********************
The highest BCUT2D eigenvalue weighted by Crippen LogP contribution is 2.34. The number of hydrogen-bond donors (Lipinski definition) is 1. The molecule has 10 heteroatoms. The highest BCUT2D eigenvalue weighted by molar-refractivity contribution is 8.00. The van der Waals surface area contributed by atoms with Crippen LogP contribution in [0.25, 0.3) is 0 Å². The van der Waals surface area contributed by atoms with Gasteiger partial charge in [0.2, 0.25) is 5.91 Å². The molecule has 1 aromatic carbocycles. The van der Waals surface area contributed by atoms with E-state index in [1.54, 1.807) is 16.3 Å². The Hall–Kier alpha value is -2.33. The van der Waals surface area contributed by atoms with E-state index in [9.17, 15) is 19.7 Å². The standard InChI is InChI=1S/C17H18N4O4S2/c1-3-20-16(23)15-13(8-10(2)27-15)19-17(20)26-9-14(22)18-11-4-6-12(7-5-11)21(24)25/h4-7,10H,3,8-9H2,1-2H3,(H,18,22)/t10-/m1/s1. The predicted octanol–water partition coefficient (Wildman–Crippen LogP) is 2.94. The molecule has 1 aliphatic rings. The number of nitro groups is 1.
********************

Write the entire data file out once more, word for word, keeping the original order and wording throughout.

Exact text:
The highest BCUT2D eigenvalue weighted by Crippen LogP contribution is 2.34. The number of hydrogen-bond donors (Lipinski definition) is 1. The molecule has 10 heteroatoms. The highest BCUT2D eigenvalue weighted by molar-refractivity contribution is 8.00. The van der Waals surface area contributed by atoms with Crippen LogP contribution in [0.25, 0.3) is 0 Å². The van der Waals surface area contributed by atoms with Gasteiger partial charge in [0.2, 0.25) is 5.91 Å². The molecule has 1 aromatic carbocycles. The van der Waals surface area contributed by atoms with E-state index in [1.54, 1.807) is 16.3 Å². The Hall–Kier alpha value is -2.33. The van der Waals surface area contributed by atoms with E-state index in [9.17, 15) is 19.7 Å². The standard InChI is InChI=1S/C17H18N4O4S2/c1-3-20-16(23)15-13(8-10(2)27-15)19-17(20)26-9-14(22)18-11-4-6-12(7-5-11)21(24)25/h4-7,10H,3,8-9H2,1-2H3,(H,18,22)/t10-/m1/s1. The predicted octanol–water partition coefficient (Wildman–Crippen LogP) is 2.94. The molecule has 1 aliphatic rings. The number of nitro groups is 1.